The following day, Dan was anaesthetised, X-rays were taken, an endoscope was used to directly view the lining of his airways, and finally tiny biopsies were taken of the many red sore areas that we could see. Dr Mullen called in three days later to discuss the full results of our investigations.

“I can say for certain that Dan is suffering from Chronic Bronchitis”, I began. “The initial X-rays suggested that that there was thickening of his lower airways, and using the endoscope, we could see that the thickening was because of inflammation of the lining of the small tubes of the lungs, known as ‘bronchi’. The biopsy of the red, swollen areas confirms that the disease process is simple inflammation, with nothing sinister going on. Finally, he has a mild bacterial infection in his lungs.”

Dr Mullen asked me if an antibiotic would completely cure his dog.

“Although antibiotics will help him, for a complete cure, he needs to go onto long term medication using other drugs. The chronic bronchitis probably started out with a simple infection, but there is now also an irritant and allergic aspect to the disease. The tiny particles of dust, smoke and pollens that are always in the air are perpetuating the bronchitis. We’ll use two drugs to help him. Firstly, a ‘broncho-dilator’, which will widen his airways and lessen the tight narrowing of the bronchi that is making them irritated. Secondly, a low dose of steroids will directly lessen the irritation. We’ll modify his dose of each drug so that he should be able to live a normal, symptom free life without side effects from medication.” There are other options for treatment, including an inhaler mask, but this treatment was my standard first stage.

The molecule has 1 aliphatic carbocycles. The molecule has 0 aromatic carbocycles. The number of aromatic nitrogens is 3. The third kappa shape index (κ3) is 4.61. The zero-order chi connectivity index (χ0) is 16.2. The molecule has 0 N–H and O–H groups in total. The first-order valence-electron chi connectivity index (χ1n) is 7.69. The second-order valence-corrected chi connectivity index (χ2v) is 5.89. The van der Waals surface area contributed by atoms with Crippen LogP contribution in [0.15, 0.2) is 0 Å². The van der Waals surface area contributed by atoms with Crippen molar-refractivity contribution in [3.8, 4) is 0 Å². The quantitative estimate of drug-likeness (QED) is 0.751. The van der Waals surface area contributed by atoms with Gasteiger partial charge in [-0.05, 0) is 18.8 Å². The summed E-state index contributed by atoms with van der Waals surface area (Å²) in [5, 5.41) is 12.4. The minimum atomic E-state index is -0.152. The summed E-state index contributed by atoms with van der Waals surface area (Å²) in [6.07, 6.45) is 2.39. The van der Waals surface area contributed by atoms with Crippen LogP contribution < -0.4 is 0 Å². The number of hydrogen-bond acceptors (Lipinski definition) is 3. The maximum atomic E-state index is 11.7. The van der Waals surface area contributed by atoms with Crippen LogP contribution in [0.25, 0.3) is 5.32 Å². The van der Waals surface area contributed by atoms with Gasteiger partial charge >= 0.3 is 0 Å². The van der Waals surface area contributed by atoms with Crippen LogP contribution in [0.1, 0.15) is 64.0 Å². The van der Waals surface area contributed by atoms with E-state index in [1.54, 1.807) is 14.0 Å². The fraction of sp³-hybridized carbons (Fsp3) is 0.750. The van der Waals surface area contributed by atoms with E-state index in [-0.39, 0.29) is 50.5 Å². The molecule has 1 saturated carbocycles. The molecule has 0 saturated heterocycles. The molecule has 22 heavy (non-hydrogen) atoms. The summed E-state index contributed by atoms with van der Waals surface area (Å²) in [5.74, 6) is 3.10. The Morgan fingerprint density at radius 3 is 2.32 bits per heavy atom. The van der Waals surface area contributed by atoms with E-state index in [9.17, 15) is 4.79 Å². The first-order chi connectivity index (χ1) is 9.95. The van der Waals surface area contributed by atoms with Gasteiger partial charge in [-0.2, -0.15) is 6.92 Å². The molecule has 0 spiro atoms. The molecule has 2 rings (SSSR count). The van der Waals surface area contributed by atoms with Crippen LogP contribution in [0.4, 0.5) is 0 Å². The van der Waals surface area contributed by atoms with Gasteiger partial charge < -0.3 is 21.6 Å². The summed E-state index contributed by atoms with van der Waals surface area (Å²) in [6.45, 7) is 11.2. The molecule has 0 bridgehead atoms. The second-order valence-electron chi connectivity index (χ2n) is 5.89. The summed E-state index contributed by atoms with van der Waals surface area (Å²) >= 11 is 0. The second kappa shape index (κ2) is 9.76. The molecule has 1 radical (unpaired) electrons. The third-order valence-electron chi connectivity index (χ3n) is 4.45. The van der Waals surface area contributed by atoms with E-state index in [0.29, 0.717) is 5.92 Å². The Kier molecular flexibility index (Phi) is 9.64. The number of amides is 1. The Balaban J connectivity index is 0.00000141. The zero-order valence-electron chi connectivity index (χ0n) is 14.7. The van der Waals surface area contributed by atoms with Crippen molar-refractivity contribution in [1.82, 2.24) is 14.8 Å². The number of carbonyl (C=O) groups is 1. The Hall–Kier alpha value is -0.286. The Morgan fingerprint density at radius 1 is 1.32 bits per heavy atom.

Dan was sent home with three containers of tablets, and twice-daily medication ritual became part of his routine. I saw him again two weeks later, and the cough had almost completely stopped. He was suffering some side effects from the steroids, with increased thirst and appetite, but we were then able to reduce the dosage, so that he was given tablets only on every second day. When he came back a full month later, Dr Mullen was delighted.

“His cough has vanished completely”, he told me. “And he is enjoying his walks more than ever. The only problem is that he’s wearing me out! Do you know any tonic pills for a fifty-five year old human?”